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8 Comments Add yours

  1. wendy waters says:

    Well I imagine this finds you three weeks into your new adventure. We take it for granted that children fly the nest when they are old enough to explore the world with some degree of safety but we rarely sanction the departure of parents when life sirens them from the safe harbour of domestic life. I applaud your courage and completely admire your spirit. Life is for living right up to the last breath and beyond. Revel in every new day and explore new people and new ways of being. It can only make you more fascinating company when you visit the family at Christmas!

    Liked by 1 person

    1. Thank you. I have felt unexpectedly disoriented but am finally beginning to feel some ground under me. Still trying to find balance in new circumstances. All in time.

      I wish you continued and increasing success and really look forward to reading more blog posts by you. Your thoughts and words dance together so beautifully and make me want to dance more too!

      Like

  2. Kentucky Angel says:

    A feeling of longing, beautifully expressed. Leaving home, yet going home, back to familiar environment vs. what has become familiar. You are so brave. I didn’t have the courage to leave, just stayed while the rest left me behind. Now I have the courage, but with advanced MS, no longer the ability to follow dreams that I’ve now abandoned. I pray all your dreams come true, because that rainbow has to touch the ground for someone. I hope it will be for you.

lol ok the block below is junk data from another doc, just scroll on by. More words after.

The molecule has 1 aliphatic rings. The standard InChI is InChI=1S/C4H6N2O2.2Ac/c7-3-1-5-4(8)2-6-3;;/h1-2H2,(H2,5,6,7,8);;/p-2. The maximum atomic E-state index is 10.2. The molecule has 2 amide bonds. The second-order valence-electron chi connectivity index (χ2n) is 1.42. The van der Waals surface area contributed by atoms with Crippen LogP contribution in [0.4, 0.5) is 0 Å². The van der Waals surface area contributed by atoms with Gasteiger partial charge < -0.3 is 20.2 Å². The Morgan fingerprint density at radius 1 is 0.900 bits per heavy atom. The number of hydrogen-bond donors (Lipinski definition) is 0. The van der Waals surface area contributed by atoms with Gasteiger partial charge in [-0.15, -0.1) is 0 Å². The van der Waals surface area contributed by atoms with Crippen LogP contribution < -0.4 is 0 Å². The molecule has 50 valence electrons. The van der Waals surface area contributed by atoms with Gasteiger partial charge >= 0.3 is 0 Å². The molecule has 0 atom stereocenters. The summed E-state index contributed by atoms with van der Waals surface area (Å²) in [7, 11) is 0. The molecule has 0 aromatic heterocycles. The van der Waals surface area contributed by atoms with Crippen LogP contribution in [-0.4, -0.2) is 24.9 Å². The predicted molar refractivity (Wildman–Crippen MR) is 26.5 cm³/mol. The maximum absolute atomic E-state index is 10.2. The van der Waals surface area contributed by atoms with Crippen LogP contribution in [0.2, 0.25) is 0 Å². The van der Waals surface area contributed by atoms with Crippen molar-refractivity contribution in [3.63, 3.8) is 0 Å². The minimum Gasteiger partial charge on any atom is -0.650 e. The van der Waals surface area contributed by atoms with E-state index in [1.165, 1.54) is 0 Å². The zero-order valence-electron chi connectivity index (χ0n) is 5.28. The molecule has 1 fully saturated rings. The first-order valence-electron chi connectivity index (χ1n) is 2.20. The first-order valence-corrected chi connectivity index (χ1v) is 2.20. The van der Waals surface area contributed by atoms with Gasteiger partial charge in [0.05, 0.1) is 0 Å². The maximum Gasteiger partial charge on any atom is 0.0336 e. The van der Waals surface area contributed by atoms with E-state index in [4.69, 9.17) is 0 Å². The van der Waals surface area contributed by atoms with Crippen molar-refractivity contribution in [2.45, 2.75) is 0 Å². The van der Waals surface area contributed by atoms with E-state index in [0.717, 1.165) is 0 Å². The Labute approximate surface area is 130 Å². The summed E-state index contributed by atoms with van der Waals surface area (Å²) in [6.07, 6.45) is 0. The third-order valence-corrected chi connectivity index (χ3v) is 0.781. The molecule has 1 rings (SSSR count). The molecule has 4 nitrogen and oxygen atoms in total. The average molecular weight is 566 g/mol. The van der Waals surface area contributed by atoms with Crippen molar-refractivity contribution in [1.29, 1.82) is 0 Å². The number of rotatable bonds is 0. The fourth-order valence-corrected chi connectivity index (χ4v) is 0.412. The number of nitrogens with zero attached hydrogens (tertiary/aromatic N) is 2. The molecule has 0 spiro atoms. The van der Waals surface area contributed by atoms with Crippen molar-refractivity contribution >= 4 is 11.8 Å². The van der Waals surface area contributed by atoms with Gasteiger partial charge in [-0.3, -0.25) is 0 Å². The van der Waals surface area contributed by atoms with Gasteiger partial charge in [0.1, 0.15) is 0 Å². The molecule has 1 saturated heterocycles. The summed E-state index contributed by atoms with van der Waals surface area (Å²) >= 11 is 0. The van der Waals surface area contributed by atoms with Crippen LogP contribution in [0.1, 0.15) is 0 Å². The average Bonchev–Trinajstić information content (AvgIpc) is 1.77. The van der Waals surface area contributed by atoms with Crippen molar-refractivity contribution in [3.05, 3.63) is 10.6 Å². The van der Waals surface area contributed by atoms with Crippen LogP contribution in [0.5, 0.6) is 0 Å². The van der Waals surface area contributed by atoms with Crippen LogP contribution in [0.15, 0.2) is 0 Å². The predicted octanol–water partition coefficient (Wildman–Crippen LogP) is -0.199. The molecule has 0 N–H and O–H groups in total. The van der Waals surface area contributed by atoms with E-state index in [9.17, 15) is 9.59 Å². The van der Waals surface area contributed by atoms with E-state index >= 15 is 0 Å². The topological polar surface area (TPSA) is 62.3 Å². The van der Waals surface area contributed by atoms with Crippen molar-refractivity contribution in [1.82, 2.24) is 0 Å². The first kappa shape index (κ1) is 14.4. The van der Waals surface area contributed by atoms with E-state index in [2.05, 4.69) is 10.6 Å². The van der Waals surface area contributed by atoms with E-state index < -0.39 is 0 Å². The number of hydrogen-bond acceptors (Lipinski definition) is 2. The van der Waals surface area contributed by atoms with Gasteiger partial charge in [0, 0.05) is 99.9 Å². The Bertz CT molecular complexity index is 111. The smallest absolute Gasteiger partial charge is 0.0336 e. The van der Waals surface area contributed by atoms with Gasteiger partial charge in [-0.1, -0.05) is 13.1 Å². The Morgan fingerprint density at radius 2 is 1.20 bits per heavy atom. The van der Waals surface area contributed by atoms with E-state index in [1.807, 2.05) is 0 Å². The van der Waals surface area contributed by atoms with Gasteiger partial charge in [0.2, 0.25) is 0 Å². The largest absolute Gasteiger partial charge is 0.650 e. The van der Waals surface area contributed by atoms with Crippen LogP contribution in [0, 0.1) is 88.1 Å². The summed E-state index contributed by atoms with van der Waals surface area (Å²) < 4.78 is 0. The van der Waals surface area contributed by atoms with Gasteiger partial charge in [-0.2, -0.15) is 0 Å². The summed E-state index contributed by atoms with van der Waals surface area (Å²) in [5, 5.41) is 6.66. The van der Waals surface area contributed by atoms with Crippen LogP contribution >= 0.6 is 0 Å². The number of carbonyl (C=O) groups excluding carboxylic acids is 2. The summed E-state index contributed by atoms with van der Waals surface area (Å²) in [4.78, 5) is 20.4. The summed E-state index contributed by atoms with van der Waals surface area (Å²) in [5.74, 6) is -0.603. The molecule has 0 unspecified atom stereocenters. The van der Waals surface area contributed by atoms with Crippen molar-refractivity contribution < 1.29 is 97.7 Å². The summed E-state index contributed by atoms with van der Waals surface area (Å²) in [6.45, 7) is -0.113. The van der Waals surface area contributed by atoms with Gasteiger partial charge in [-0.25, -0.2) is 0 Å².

Liked by 1 person

    1. What an incredibly beautiful reply…that brought tears to my eyes. Thank you for your heartfelt wishes. I am really happy to have found your blog. It is, as you are, truly wonderful!

      I think I became more frightened of what would happen if I didn’t move than I was of moving. Almost 5 years ago my husband of almost 20 years divorced me. He has been faithful with support but that will run out. As a full time homemaker for most of my adult life I have to now provide for my health care and future so that my children don’t bear an unfathomable burden as I age. I’ve made progress here, but not enough. So…since this small town offers very very limited prospects I do what must be done.
      My grandmother always says that when she didn’t like the way things looked she changed the way she looked at things. I guess that’s what I’ve done 🙂

      I pray blessings and discovery for you that lightens your heart and fills you with gladness!

      Like

  3. noblethemes says:

    Wonderful post, of course, though it rips at my heart… I will not be so brash as to say I can understand; however, the poignancy of what you are feeling certainly shines through in your graceful words. I do hope and pray all goes well in your transition… Peace to you, and blessings!

    Liked by 1 person

    1. Your words mean a great deal. Thank you. Peace to you as well:)

      Liked by 1 person

  4. I hope your transition is an easy one. Best of luck to you, and safe travels.

    Liked by 1 person

    1. Thank you so much! 🙂

      Liked by 1 person